Crisis Severity The severity score from 1 to 5 is based on 31 indicators aggregated into 3 pillars (impact, conditions, and complexity)3.40 Very lowVery high 5
Impact This measures the impact of the crisis itself, in terms of the scope of its geographical, and human effects.2.80 Very lowVery high 5
Humanitarian Conditions This measures the conditions and status of the people affected, including info about the distribution of severity.3.50 Very lowVery high 5
Complexity This measures the complexity of the crisis, in terms of factors that affect its mitigation or resolution.3.60 Very lowVery high 5
Access Constraints This measures the level of humanitarian access constraints.4.0No constraintsExtreme constraints
The Rohingya, an ethnic minority, have long-been marginalised and persecuted in Myanmar, and the country’s 1982 Citizenship Act effectively rendered the Rohingyas stateless. Several episodes of violence in Rakhine state since 1978 have displaced the Rohingyas, mostly to Bangladesh, but significantly smaller numbers also fled to countries including Malaysia and India.? The most severe and most recent episode took place in August 2017, following attacks by the Arakan Rohingya Salvation Army (ARSA) - a group claiming to fight for the liberation of the Rohingya, but also accused of massacres against Hindus in Rakhine - against multiple Myanmar police posts. The Myanmar Army responded with widespread violence, burning down Rohingya villages and killing civilians?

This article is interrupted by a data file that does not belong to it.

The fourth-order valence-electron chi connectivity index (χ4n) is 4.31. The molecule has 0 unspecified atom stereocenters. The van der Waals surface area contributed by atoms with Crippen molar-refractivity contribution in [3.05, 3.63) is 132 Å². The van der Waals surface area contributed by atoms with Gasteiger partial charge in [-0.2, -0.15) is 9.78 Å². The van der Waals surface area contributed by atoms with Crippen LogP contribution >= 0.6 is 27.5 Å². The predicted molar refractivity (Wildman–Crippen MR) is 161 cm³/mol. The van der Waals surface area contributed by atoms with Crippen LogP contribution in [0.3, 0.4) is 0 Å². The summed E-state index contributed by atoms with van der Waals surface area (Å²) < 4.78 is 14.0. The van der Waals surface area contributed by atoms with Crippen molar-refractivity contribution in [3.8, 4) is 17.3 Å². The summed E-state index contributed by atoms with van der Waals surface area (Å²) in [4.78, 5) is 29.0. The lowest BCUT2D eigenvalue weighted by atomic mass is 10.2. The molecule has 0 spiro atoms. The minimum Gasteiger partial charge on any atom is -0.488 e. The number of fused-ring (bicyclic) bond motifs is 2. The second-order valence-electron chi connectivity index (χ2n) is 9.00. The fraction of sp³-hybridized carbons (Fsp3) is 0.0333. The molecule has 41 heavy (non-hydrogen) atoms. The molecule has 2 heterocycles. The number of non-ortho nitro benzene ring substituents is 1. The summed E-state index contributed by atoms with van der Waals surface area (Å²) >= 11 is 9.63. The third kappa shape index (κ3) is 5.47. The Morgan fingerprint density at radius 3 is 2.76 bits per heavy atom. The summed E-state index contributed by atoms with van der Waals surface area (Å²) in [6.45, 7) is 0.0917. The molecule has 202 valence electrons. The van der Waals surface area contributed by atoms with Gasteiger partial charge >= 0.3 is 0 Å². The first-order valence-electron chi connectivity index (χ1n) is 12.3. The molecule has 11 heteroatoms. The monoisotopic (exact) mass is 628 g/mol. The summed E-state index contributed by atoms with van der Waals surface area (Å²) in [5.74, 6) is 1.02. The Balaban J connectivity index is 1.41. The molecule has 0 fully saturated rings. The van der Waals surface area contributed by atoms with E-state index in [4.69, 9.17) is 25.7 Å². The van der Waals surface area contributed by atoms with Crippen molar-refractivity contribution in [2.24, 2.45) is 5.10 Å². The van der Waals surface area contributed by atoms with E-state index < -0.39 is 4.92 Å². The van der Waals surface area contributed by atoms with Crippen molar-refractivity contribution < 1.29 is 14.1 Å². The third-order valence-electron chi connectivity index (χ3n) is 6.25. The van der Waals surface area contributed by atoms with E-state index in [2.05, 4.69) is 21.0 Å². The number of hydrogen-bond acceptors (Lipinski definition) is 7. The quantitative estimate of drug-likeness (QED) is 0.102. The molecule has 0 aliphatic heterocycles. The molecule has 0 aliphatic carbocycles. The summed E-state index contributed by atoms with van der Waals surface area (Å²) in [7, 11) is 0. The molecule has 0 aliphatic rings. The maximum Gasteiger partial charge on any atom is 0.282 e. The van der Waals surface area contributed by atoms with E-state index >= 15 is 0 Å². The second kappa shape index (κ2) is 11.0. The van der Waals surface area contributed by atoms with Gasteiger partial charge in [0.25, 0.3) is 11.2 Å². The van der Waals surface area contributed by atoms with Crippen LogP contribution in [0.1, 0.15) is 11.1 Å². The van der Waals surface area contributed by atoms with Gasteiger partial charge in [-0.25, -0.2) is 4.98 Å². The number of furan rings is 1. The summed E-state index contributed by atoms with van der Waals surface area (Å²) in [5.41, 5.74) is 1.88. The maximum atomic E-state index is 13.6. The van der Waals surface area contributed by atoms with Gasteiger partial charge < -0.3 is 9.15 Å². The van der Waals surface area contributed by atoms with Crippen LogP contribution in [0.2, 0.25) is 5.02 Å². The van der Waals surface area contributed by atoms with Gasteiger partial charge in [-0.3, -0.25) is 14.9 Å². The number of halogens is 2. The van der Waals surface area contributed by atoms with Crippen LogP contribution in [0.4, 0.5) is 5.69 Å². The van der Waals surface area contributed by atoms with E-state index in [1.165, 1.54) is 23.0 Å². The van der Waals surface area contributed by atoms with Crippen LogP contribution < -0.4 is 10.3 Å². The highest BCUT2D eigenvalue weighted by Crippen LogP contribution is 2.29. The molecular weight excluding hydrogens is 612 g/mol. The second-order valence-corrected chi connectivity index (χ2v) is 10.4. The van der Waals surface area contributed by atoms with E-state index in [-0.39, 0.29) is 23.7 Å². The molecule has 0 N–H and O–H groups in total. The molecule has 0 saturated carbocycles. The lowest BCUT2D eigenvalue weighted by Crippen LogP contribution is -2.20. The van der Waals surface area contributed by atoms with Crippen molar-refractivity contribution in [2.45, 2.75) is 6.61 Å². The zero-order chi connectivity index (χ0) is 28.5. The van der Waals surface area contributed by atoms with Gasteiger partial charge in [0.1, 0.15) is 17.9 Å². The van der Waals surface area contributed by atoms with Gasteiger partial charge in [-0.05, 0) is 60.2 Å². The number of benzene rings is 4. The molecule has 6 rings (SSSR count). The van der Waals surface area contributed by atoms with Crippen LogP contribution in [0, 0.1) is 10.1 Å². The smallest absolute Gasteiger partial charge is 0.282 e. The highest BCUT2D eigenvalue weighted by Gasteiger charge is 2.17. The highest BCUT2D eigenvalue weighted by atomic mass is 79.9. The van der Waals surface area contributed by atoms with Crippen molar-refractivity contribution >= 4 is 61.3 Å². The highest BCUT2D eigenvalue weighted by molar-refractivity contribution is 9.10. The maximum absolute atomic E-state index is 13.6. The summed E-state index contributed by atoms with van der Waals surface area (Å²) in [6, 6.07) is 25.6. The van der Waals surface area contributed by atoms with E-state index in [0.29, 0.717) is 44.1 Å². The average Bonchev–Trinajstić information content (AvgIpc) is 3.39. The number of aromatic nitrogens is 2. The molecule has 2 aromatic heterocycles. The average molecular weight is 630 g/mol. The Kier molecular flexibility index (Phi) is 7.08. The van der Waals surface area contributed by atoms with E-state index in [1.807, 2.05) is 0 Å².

More than 741,000 Rohingyas have fled to Bangladesh since 2017, bringing the overall number of Rohingyas in the country to some 910,619 people. At least 128,000 Rohingyas in Rakhine are living in some 24 IDP camps, most of them in Sittwe Township. They are denied freedom of movement, and are relying on aid to survive.?
The Bangladesh government has announced it will offer formal schooling for Rohingya refugee children up to the age of 14 and skills training for those older than 14. A pilot program will begin with 10,000 students, though the timeline remains unclear. Lessons will be taught using Myanmar curriculum, which the government and UNICEF are designing. There are 400,000 school-aged children living in the refugee camps in Cox’s Bazar.?